Tuesday, October 14, 2014
Refusing to take up acquitted punishment, passive virtues, SCOTUS reputation, and cert-denial-deal speculation
I cannot resist the urge to use this space to reflect upon (and perhaps salve) my disappointment in the learning the certiorari petition in Jones v. US, No. 13-10026 — a case in which I wrote this SCOTUS amicus brief in support of cert — came up only one SCOTUS vote short of making it as the petition today was denied over a dissent authored by Justice Scalia and joined by Justices Thomas and Ginsburg. As I briefly explained in this initial post on the cert denial, I find especially notable and troubling that neither Justices Sotomayor and Kagan provided the key single additional vote for cert given that both were in the majority in two recent cases which, I think, further set a foundation for finding constitutional limits on guideline punishment enhancements based on acquitted conduct.
As I have explained in prior posts and in my Jones amicus brief, in Peugh v. United States, 133 S. Ct. 2072 (2013) (authored by Justice Sotomayor), the Supreme Court clarified that Guideline ranges, even though now only advisory after Booker, still have consequential “force as the framework for sentencing” and thus are subject to at least some constitutional limitations on how they are calculated and applied. Id. at 2083-84. And in Alleyne v. United States, 133 S. Ct. 2151 (2013) (with both Justices Sotomayor and Kagan as key votes to reverse a pre-Blakely/Booker precedent), the Supreme Court overturned a prior holding that had failed to recognize that the constitutional protections of the Fifth and Sixth Amendments apply fully not only to facts raising maximum sentences, but whenever the law creates a “linkage of facts with particular sentencing ranges." 133 S. Ct. at 2159-62.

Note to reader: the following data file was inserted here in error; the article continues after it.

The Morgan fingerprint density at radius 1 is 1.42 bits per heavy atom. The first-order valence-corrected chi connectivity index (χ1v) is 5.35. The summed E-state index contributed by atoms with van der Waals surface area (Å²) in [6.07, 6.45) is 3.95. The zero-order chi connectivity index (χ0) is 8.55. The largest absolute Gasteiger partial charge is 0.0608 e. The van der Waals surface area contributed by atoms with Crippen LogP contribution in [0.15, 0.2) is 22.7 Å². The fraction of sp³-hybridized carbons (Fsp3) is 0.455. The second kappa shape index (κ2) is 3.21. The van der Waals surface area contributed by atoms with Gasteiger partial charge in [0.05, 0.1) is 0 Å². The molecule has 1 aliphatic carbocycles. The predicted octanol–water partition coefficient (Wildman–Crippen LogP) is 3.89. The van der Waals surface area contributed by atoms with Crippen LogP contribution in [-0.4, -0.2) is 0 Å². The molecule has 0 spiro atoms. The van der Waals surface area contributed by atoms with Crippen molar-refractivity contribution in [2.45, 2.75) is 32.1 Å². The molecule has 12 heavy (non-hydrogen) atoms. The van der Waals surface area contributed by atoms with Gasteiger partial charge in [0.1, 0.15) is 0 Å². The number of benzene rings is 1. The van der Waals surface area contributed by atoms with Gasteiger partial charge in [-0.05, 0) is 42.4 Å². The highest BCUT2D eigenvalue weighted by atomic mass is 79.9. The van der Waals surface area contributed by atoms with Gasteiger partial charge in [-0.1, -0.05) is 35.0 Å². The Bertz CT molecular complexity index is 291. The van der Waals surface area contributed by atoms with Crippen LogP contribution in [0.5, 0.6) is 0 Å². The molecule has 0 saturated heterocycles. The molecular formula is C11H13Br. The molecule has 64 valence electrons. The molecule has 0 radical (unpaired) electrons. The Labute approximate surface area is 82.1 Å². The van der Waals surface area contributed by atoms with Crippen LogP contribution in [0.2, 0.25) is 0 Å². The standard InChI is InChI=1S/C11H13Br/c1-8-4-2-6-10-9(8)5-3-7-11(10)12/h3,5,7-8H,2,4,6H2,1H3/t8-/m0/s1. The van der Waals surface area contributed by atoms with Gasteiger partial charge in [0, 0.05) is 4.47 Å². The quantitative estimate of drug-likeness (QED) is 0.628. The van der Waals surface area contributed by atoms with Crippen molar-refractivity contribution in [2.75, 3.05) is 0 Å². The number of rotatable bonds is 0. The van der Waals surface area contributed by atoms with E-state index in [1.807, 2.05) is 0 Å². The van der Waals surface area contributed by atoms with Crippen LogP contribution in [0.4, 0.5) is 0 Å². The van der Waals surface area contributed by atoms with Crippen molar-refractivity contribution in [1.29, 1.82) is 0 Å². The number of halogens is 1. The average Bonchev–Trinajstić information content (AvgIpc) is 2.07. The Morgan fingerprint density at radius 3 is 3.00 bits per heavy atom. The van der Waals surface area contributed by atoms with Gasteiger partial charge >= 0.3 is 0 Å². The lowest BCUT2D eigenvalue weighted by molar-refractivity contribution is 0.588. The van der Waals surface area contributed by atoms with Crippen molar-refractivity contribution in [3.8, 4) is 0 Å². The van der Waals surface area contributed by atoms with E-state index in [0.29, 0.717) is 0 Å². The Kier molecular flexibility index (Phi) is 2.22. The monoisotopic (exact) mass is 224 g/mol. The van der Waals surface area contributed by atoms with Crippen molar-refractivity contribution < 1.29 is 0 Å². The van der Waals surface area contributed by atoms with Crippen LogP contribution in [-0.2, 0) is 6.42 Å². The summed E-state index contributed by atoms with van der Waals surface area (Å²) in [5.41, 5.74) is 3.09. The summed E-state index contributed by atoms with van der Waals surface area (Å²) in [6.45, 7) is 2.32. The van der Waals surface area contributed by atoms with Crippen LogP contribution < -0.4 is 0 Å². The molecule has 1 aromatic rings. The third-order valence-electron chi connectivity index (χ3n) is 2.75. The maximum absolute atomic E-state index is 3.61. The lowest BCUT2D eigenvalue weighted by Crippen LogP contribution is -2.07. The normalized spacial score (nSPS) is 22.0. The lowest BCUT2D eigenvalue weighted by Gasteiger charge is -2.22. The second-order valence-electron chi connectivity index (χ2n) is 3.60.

I continue to believe (or at least want to believe) that the huge acquitted conduct guideline punishment enhancements at issue in Jones have to trouble greatly any Justice who truly accepts the Apprendi-Blakely Sixth Amendment jurisprudence, AND who truly believes the advisory federal sentencing guidelines still have constitutionally-significant legal force (as Peugh holds), AND who truly claims the Constitution is concerned with judicial findings of facts that raise punishment floors as well as ceilings (as Alleyne holds). In other words, I continue to believe (or at least want to believe) that Justices Sotomayor and Kagan would be votes to reverse the sentences at issue in a case like Jones if and when cert is ever granted to review huge acquitted conduct guideline punishment enhancements.
So why wasn't cert granted this time around, especially with Justices Scalia, Thomas and Ginsburg vocally in support of such a grant in Jones? As the title of this post is meant to suggest, I think Justices Sotomayor and Kagan may have concluded it would be virtuous and valuable to be passive in this setting, at least for right now, because any extended SCOTUS consideration of extended acquitted guidelines punishment could give Sixth Amendment rights (and SCOTUS itself) an extended black eye (especially if one or both of them might ultimately be inclined to uphold extended acquitted guidelines punishments in Jones).
I have long hoped for and sought a cert grant on acquitted conduct enhancements because I have long believed jurisprudes on both the left and the right will (and should) have a hard time defending, especially in light of the strong jury-rights rhetoric in cases like Apprendi and Blakely, a federal guideline sentencing system that still recommends huge punishment increases based essentially on judicial rejection of a not-guilty jury verdict. (Notably, the only time SCOTUS directly addressed this issue, in the 1997 Watts case, the Court issued a summary reversal to permit acquitted conduct enhancements and thus prevented full briefing or oral argument on the matter.) But yet again because of another cert denial, we will not learn if Justices Breyer and Kennedy (or even CJ Roberts), who in other settings express concerns about prosecutorial power and excessive sentencing, might be cajoled through full briefing and argument to see the constitutional vices of allowing prosecutors and judges to trump juries in the federal sentencing process.